“There does seem to be a concerted effort to wipe out civil society,” said one activist, whose name is withheld for his own safety. He, like hundreds of other civil society leaders, trade unionists and members of the political opposition, has gone into hiding or exile in the face of an unprecedented wave of abductions and detentions that may cripple popular resistance to Mnangagwa’s regime.
As the Zimbabwe Human Rights Commission observed: “The Commission received and verified reports that around the country, some Councillors and Members of Parliament of the MDC Alliance as well as civil society leaders in suburbs where the most damage to property occurred were either abducted or arrested from their homes.”
Examples include: Obert Masaraure, President of the Amalgamated Rural Teachers Union of Zimbabwe, who was allegedly kidnapped from his home on 18 January and has not been seen since; Rashid Mahiya, chairperson of the Crisis in Zimbabwe Coalition, whose brother and mother were allegedly abducted and tortured by armed men demanding to know his location; Japhet Moyo, Zimbabwe Congress of Trade Unions secretary-general, arrested at Robert Mugabe International Airport; and Rusty Markham, MDC MP for Harare North, arrested and now detained at Harare Central police station.
According to a senior MDC official, most of the party’s senior leadership is in hiding, and “five or six MPs have been detained”. While party leader Nelson Chamisa is not officially in hiding, “he is sleeping in a different house every night”, according to the source.
Those that have been arrested are being fast-tracked through the judicial system with unprecedented haste, with some accused being tried and convicted within days of their arrest. “This is something that every lawyer across the country is saying, we have never seen it like this. This speed of trial is virtually unheard of in our criminal practice, and the procedure adopted across the country, of magistrates refusing to hear bail hearings and proceeding directly to trial, is absolutely absurd,” said one human rights lawyer.
“These are terror tactics. The impact has been to send people underground or out of the country. Many are now in hiding. Those that remain in Zimbabwe have gone completely underground, unable to do their work,” said Dewa Mavhinga, the southern Africa director for Human Rights Watch.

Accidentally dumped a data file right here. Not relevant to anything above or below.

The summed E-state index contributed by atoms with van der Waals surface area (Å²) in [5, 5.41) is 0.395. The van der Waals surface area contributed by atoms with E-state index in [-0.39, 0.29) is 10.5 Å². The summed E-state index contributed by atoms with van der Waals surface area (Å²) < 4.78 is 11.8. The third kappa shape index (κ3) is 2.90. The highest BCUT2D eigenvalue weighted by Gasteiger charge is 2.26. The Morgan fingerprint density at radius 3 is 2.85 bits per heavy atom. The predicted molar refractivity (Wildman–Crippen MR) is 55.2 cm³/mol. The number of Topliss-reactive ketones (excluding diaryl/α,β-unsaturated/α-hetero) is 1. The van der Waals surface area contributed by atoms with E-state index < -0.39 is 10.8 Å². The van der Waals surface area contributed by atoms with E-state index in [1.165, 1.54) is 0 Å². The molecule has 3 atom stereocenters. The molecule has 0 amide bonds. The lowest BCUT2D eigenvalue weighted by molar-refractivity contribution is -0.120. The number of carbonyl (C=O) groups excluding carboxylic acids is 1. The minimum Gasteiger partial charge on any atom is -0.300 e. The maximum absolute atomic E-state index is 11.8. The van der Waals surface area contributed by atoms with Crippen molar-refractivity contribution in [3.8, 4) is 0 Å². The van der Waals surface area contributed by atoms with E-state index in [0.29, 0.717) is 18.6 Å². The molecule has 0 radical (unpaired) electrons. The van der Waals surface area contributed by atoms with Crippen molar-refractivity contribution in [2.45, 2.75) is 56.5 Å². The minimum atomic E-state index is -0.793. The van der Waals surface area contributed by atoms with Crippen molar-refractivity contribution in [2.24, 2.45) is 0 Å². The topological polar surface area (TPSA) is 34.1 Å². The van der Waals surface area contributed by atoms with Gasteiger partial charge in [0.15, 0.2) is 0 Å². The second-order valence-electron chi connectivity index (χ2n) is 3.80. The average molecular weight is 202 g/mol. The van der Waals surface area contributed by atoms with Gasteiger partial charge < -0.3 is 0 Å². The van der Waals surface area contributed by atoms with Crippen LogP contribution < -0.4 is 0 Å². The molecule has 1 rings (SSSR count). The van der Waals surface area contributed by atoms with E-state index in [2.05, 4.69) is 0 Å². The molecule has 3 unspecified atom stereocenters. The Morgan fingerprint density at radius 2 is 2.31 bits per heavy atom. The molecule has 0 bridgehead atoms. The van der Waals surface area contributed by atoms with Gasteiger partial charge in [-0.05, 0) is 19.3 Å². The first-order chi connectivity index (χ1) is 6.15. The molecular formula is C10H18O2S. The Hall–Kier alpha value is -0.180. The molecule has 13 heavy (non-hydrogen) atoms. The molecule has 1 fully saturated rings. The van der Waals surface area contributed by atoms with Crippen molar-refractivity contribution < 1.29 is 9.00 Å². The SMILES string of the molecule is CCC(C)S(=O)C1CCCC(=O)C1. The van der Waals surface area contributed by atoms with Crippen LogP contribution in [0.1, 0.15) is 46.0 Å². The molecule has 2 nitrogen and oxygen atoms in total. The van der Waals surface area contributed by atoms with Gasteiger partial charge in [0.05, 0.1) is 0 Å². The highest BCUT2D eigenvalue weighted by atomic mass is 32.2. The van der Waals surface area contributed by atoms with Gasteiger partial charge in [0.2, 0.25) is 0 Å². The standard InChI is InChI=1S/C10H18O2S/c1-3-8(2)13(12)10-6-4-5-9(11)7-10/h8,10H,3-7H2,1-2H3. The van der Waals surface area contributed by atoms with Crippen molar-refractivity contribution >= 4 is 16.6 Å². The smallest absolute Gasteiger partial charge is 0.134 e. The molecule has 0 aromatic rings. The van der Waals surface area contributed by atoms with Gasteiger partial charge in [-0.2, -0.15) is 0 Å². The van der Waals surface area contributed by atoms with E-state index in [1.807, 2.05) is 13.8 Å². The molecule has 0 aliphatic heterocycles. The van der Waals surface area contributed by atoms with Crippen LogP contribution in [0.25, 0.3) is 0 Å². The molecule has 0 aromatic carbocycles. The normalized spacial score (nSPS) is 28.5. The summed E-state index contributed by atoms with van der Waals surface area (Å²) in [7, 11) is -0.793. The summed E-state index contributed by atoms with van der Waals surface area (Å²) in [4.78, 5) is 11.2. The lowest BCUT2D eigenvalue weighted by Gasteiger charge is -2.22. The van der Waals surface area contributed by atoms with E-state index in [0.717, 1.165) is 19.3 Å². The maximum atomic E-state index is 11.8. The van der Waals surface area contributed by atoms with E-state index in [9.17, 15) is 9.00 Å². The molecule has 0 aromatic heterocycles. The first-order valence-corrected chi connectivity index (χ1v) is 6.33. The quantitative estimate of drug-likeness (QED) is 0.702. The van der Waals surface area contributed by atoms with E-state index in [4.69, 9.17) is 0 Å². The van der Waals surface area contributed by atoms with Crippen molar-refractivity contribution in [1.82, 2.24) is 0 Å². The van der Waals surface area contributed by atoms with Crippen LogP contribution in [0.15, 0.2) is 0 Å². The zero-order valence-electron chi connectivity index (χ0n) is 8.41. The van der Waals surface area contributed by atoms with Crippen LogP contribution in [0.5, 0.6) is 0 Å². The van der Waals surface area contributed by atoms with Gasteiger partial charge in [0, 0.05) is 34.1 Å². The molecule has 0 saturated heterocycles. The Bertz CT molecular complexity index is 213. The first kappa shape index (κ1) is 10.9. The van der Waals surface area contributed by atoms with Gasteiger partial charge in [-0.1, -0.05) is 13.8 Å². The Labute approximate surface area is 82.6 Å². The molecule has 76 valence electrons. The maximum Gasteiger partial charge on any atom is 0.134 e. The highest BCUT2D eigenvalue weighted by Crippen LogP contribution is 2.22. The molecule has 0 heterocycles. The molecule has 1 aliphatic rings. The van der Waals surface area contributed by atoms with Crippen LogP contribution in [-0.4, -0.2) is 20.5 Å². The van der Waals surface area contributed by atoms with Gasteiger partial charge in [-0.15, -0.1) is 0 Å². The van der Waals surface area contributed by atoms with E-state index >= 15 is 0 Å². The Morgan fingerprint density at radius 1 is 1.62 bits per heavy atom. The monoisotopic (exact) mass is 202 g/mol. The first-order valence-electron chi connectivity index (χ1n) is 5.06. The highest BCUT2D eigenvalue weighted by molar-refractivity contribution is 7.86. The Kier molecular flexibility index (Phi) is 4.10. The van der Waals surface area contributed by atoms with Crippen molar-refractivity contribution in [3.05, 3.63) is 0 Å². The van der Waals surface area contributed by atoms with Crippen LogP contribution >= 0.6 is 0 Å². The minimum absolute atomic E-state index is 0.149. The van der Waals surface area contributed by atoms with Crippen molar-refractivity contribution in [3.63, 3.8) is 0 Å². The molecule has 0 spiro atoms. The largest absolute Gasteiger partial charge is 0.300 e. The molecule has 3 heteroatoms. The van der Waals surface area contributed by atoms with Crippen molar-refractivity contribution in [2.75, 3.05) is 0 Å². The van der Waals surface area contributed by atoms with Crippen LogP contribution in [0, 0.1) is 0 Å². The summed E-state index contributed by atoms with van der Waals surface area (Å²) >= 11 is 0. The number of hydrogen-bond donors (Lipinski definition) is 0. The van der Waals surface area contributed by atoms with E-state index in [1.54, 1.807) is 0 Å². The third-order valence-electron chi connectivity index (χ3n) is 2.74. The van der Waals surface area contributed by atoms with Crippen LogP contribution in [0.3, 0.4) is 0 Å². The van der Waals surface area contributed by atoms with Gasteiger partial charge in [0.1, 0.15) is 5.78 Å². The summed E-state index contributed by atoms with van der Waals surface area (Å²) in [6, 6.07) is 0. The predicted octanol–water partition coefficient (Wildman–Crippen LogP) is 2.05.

‘A foretaste of what’s to come’
In the government’s own words, there is more trouble ahead. While President Mnangagwa was playing good cop, returning abruptly from his planned trip to the World Economic Forum in Davos and calling for some kind of national dialogue to resolve the crisis, his spokesperson was threatening further violence.
“[The] government will not stand by while such narrow interests play out so violently,” said George Charamba, the president’s spokesperson, speaking to the state-run Sunday Mail newspaper. “The response so far is just a foretaste of things to come.”
As the political crisis deepens, so too do the country’s economic woes. The periodic internet shutdowns over the last week have disrupted businesses and made it even more difficult for households to access food.
In the longer term, the violence is likely to make it even more difficult for the government to access desperately-needed credit facilities from the likes of the World Bank and International Monetary Fund — credit it needs to make up for an impending grain shortfall that will leave 2.4 million people, or 28% of the population, in need of urgent humanitarian assistance, according to the Food and Agriculture Organisation.
To face this impending crisis, Zimbabwe needs leadership from the likes of trade unions, NGOs and political parties more than ever. But with so many of those leaders in detention or in hiding, how can the country confront the challenges to come?
Another activist, whose name is also withheld, said she fears that the ongoing purge could cripple further peaceful resistance to the regime. “You know what these guys have done is target people who could have taken the uprising to the next level. This breaks the spirit of people who would want to fight for freedom, because the price is too high. You know if you go to protests then people are going to die.”